I have lived in Palo Alto for more than 25 years, and I am now moved to complain about the proliferation of offensive buildings that directly abut the sidewalk, rising from the ground to create intrusive eyesores that destroy the pleasant look of our community.
This message is prompted by the monstrosity on Alma near East Meadow — a development that apparently had room for open space within the buildings, hidden from view to passersby, but not enough space for a setback, or a lawn, or other feature that would allow the building to fit into the neighborhood.
This seems to be a trend. I fear that the planning department may actually want buildings like this, since the Hyatt Rickeys and JCC developments share the same problems. There is no excuse for such designs; I point out that all of the industrial buildings along Page Mill Road are set back from the street, with lawns and trees (and some fountains) presenting a pastoral appearance, and not the harsh and unfriendly appearance of the Alma building, the Hyatt Rickeys development, or the JCC.
As a Palo Alto resident, I complain and object to building designs in which the structure starts at the sidewalk, encroaching on the street, presenting a solid wall with no or few windows, with few or no plants or other amenities to make it look like a welcoming building, as opposed to the prison or fortress look of the developments I mentioned above.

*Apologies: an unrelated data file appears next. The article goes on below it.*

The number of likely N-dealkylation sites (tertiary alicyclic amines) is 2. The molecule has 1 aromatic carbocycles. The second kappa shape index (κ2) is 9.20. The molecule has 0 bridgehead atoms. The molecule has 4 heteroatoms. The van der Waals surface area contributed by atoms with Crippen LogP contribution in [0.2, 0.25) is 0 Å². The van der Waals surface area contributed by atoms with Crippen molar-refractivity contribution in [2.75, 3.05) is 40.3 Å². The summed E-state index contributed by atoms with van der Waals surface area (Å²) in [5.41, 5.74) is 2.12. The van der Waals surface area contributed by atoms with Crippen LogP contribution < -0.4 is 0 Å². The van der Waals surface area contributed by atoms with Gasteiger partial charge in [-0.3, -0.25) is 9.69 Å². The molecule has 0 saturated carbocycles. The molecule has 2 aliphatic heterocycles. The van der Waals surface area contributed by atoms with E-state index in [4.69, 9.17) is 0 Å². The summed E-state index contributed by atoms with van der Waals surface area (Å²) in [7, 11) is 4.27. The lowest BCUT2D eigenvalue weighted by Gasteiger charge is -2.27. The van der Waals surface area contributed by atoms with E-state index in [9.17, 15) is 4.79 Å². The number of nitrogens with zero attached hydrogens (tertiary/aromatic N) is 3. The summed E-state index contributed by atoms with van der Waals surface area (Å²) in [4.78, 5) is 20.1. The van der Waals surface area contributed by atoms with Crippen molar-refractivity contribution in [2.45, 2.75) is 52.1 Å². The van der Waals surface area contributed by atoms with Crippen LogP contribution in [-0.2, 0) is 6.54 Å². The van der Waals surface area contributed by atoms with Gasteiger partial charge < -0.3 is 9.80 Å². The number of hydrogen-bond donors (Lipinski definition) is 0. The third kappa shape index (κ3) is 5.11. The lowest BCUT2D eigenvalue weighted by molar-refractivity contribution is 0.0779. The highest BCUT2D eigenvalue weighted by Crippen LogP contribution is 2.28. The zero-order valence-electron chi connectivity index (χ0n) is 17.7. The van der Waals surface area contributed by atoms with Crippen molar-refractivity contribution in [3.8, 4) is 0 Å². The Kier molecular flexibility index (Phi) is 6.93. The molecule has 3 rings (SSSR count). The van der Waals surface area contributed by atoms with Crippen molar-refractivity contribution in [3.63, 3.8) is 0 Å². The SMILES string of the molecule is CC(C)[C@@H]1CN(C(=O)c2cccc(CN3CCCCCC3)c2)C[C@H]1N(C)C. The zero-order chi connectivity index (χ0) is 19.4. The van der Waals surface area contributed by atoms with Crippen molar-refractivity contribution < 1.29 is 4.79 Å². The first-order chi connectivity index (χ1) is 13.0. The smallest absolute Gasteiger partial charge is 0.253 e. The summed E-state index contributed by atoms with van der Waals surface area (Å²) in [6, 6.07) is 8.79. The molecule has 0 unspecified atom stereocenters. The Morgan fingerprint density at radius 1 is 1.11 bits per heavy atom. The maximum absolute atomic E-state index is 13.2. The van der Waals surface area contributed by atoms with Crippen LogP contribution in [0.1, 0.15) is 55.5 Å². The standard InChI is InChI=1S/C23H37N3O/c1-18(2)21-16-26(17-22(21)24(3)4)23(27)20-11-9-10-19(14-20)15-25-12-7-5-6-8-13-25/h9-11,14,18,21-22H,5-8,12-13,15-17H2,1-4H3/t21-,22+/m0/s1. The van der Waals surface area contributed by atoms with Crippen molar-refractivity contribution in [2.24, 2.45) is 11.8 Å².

Highest kudos to Lydia Kou, visionary, founder and leader of Quakeville. This is the third year Lydia has held this event — an important exercise for all the Palo Alto Emergency Service Volunteers as well as an opportunity for the public to learn more and experience life after a disaster.
This year Lydia organized more exciting components including a fabulous drill for the ARES/RACES, CERTs (Community Emergency Response Teams), NPC/BPCs (Neighborhood/Block Coordinators). Highest credit to CERT leaders: John St Clare III, Bob Sikora and Mark Meyers, who developed these exercises. The new emergency medical unit, led by Geri Spieler and Bonnie Berg, RN, demonstrated their skills in treating victims. The Red Cross, led by Karl Matzke, opened a shelter in Cubberley Gym to allow residents to spend the night. Palo Alto Animal Services, Connie Urbanski, provided support for "stuffed" animals, which would not be able to stay in a shelter after a disaster. Ali Williams took the lead on media outreach and was the Quakeville public information officer.
The information tables were ably staffed by Sheri Furman, who gave residents an opportunity to taste "emergency food," and Sherie Dodsworth with her product, Portavault. Special thanks to the teen volunteers led by Divya Saini, FEMA Teen Council and organizer of the Gunn "Movers and Shakers." Everyone was impressed with the make-up — thanks to TheatreWorks' Sarah Hatton, Amanda Widick from StageArtisan FX and Kam McCowan from Stanford. It couldn't have happened without the many wonderful volunteers and the sponsorship and support from Kenneth Dueker, director of the Office of Emergency Services.
Amazingly well done. Thanks again to Lydia Kou, organizer/director for leading the team to a very successful Quakevillle 2012.
Annette Glanckopf (member of the Quakeville planning team)
No need for streetlights
I agree with Marilyn Mayo (Palo Alto Weekly, Sept. 7). The new streetlights do not belong in residential neighborhoods. For many years I have enjoyed looking at the stars from the deck in my backyard. No more. I have to shield my eyes from the new streetlight, which seems as bright as the sun.
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